Is the per-device model still relevant?

Karl Palachuk

Many of us – most of us – started offering managed services with a per-device model. After all, it was easy to define a device and easy to tell whether that device is being monitored and managed. But the industry has evolved considerably in the last five years. Your old per-device model may not be the best choice any more.

1. “Device” is not as easy to define as it used to be.

It used to be that “device” was shorthand for a server, a desktop computer, a laptop computer, or a phone. Now devices are tablets, e-readers, medical imaging devices, printers, security systems, and all kinds of other things.

As Cloud Services evolve, some devices will simply be instances of some device or service in the cloud. And we’ll need to manage these just as we manage hosted email or spam filtering. It’s already almost impossible to walk around the office and count the devices. This problem will simply multiply when everyone is walking around with Google Glasses and wearable computers.

2. Many users have more than one device.

In fact, most users have more than one device, even if you don’t manage them all. Our experience has been that the owners and managers want us to take care of all of their stuff. But they don’t want to pay for us to take care of the average employee’s cell phone, laptop, or Kindle.

So the boss might have a desktop, a laptop, a cell phone, an iPad, and even an xbox that they want us to take care of. What’s the fare cost of managing all those devices? If you charge $75 per month for a desktop computer, can you charge $75 per month for each of these other devices? No way.

3. Some devices are far less complicated than others.

For computers – desktops and laptops – we manage all kinds of things. We take care of the operating system, the office software, peripherals, drivers, disc space, etc. But for many devices we do almost nothing. On the average cell phone, we make sure the anti-virus is working and we make sure we can nuke the device in case it’s stolen. For the average IP phone, we do nothing after it’s set up.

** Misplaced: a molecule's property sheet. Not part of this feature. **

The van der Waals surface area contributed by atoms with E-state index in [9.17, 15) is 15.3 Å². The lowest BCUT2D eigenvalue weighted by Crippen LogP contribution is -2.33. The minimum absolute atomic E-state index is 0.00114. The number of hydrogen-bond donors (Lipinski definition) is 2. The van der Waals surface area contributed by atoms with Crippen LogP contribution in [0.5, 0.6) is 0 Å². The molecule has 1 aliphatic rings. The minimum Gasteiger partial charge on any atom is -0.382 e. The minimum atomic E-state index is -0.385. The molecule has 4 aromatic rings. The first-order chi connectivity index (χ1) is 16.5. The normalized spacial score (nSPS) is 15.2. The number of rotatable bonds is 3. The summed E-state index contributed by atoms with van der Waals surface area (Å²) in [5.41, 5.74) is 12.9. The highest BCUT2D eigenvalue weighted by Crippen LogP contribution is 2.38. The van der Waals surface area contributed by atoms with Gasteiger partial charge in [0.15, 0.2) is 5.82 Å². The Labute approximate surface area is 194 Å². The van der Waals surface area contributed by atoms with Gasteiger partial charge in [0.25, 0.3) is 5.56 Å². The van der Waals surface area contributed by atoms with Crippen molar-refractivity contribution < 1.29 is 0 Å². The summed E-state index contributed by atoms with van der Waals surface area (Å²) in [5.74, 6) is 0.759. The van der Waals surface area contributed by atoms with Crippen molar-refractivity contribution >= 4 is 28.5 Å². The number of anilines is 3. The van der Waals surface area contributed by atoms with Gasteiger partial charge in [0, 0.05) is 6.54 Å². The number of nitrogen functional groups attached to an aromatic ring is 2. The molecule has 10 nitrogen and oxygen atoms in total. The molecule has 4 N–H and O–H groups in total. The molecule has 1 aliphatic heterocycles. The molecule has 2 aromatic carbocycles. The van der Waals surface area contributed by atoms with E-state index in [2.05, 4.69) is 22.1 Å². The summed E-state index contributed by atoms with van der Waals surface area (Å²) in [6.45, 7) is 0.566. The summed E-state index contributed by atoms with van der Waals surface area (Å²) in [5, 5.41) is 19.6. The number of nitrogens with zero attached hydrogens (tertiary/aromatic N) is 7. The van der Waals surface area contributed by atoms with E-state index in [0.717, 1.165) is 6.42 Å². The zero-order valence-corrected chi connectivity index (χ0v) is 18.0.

Similarly, on iPads and medical imaging systems, we make sure they are online. After that, there’s not much to do. I suppose you could create two big categories: Computers and everything else. Some devices need anti-virus, some don’t.

4. Users are more sophisticated than they used to be.

Finally, we get to the user. Users may not be technically inclined, but they know that their cell phone takes a lot less work to maintain then their desktop computer. They also have a sense of how “business critical” each of their devices can be.

In some environments, iPads are central to the operation. They are order-taking devices or the front end to a medical records database. In other businesses, they’re just a place for the boss to watch movies while traveling. Obviously, an x-ray machine is a mission critical device. But there’s not much you can fix except the connection to the disc drive.

So, in the big picture, you’ve got this growing collection of devices with various levels of complexity and various levels of importance to the organization. Creating a matrix of all of these devices and determining a fair price for maintaining all of them is nearly impossible.